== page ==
The announcement follows a ruling against a Kiribati man seeking asylum in New Zealand. It will have no immediate legal impact but could be claimed in future cases.
The UN Human Rights Committee has ruled for the first time that people fleeing the effects of climate change may be entitled to claim asylum on climate grounds. The panel made the announcement on Tuesday, even as it dismissed an individual plaintiff's case against his deportation from New Zealand after he moved to the island nation because his home was sinking.
Ioane Teitiota, a resident of Kiribati, argued that he should have the right to remain in New Zealand because his country is slowly being submerged by rising oceans. He said that he and his family were threatened by the lack of fresh water as well as violent land disputes due to the sea-level rise.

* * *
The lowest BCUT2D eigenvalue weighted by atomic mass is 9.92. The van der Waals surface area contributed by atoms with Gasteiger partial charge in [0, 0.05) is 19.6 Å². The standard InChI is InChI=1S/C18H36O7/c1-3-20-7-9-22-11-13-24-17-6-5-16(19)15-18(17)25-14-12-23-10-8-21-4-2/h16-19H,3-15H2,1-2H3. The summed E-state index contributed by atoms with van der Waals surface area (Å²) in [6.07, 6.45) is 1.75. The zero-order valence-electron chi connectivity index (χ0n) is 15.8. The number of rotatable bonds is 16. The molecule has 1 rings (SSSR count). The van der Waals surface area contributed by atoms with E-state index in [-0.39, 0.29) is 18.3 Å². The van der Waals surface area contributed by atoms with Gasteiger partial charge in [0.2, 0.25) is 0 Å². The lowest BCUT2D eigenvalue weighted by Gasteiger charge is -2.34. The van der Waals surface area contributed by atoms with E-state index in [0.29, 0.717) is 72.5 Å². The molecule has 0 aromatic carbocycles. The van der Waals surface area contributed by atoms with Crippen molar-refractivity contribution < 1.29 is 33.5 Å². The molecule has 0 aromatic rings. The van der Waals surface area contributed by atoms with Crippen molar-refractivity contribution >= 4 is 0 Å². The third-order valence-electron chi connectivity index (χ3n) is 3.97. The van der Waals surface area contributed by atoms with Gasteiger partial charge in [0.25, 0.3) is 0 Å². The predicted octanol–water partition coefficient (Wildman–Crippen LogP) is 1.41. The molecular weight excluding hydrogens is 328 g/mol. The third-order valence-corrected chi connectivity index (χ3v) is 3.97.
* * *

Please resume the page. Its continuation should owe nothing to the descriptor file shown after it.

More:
The Wellington top court found in 2015 that Teitiota would not face any danger if he returned home.
The UN panel, which monitors states' compliance with the 1966 International Covenant on Civil and Political Rights, concluded that although the deportation was legal, similar cases could justify claims in the future.
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The committee, comprising 18 independent experts, acknowledged that "environmental degradation, climate change and unsustainable development constitute some of the most pressing and serious threats to the ability of present and future generations to enjoy the right to life."
The ruling will have no immediate legal impact but could be cited by asylum-seekers in future cases.
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lc/ng (dpa, AP)